“There are few things more precious in a democracy than the public’s trust in our government and our leaders,” Klobuchar said. “The people of Minnesota have put their trust in me. In everything I do as Senator, I will be guided by that trust. I’m coming to do the people’s work.” Sen Amy Klobuchar at her swearing in ceremony upon becoming a Senator representing Minnesota on January 4, 2007, as reported on her website.
On that day, our national debt was $8,670,596,242,973.04. Klobuchar was joining a new Democratic majority in the Senate. President George W. Bush was still in the White House. The Democratic Party had taken control of both houses of Congress. There were promises going around the nation about new priorities, overspending by Republicans, and misallocation of funds. Klobuchar promised to be a watchdog of tax payer dollars that would more responsibly budget money and make our nation more fiscally secure.
From a floor speech on September 26, 2007, “I think you and I both know, Mr. President, having spent the last two years going around our states, that people are yearning for more public accountability from our government.” Here is the express promise from Klobuchar that she is on the side of fiscal responsibility and accountability. Advocating for such a position, she is clearly holding herself and others to a standard of being careful with our money.
“When people are given unlimited contracts, no-bid contracts, I think you can expect excess. I come from a prosecutor background. We know when people are given leeway -- and maybe even when they have the best intentions -- the people on charge, on the ground, it leads to fraud and the government is on the short end of the stick.” Klobuchar is saying how Congress must take care in government contracts and promises in its role as controller of the purse strings. She is making the argument that government spending can get out of control if not closely watched and the treasury guarded.
On February 4, 2008, Klobuchar blasted President Bush with this statement, again from the floor of the Senate. “The President's budget continues a familiar pattern of misplaced priorities and continues a seven-year pattern of fiscal irresponsibility, borrowing money and then leaving an ever-larger debt to our children. In just seven years this administration took a budget surplus of $158 billion and turned it into what will soon be a budget deficit, something like $300 billion, $400 billion. It is quite an accomplishment.” Klobuchar is bemoaning a change of about $400 to $500 billion in seven years while at war with Al Quaeda and in Iraq. She is quite right that such an explosion of deficits is irresponsible and cannot be sustained. These are moneys that are passed forward to future generations to pay.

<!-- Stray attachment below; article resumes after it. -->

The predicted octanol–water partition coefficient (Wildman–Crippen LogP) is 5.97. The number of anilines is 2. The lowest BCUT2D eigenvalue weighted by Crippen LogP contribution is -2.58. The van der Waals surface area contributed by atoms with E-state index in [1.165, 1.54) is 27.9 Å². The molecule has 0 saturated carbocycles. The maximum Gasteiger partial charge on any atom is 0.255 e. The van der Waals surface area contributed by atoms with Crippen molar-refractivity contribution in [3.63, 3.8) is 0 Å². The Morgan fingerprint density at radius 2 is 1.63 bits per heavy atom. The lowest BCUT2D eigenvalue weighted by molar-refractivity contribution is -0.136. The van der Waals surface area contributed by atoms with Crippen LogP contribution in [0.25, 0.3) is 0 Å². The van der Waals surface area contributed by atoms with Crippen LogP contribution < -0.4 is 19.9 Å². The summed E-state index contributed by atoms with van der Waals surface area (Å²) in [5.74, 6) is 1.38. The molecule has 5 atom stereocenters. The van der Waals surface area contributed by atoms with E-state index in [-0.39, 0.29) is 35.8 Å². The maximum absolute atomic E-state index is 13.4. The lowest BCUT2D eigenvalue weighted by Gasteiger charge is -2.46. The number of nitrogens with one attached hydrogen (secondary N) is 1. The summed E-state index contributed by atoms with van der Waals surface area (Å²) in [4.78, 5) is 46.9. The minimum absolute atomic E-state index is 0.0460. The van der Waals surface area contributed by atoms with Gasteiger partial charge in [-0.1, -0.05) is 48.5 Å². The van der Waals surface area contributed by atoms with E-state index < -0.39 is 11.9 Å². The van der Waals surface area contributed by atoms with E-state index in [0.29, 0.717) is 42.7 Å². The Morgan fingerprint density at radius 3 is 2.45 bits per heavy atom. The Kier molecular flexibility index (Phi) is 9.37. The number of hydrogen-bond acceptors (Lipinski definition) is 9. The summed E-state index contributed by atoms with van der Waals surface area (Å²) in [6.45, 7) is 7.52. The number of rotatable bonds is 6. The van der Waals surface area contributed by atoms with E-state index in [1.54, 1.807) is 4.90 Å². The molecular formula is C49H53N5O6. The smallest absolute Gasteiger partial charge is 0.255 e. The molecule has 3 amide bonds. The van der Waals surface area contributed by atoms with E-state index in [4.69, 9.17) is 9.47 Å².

Fast forward, hundreds of votes and trillions of dollars spent and where are we. Klobuchar arguing for raising the debt limit, from the floor of the Senate, July 29, 2011 “While I believe that we have reached a defining moment as a country which should not be wasted, we need to reduce our debt, we also can’t afford to play Russian roulette with our economy by toying with the debt limit. We’ve had months to work this out, yet less than six days from a possible default that would plunge this country into a serious crisis, here we stand in opposite corners of the boxing ring.” Klobuchar has been in office four and a half years. She is mouthing the words of budget responsibility and savings. She has pretended to be fiscally careful and called on Congress eliminate waste. But, what are the results of her actions in the Senate?
The national debt on November 17, 2011 is $15,039,350,324,589.25. Since entering the Senate and promising fiscal responsibility, Klobuchar has voted for budget increases that have busted our debt almost $6 and a half TRILLION dollars. Klobuchar has voted repeatedly for more and bigger budgets. Program after social program have been enacted. She voted for Obamacare, a program that promises to explode the federal and state budgets further. She has voted to add bureaucracy after bureaucracy to our government.
It is popular today to call people 1%ers or 99%ers or 53%ers or whatever. Therefore, after calculating the debt that Klobuchar has created, we can determine a new moniker for her. Klobuchar is a 43%er. She had been an active part of the Washington establishment that has increased our public debt over 43% in the past four and a half years.
Can we afford to trust such a person?
Crossposted at Looktruenorth.com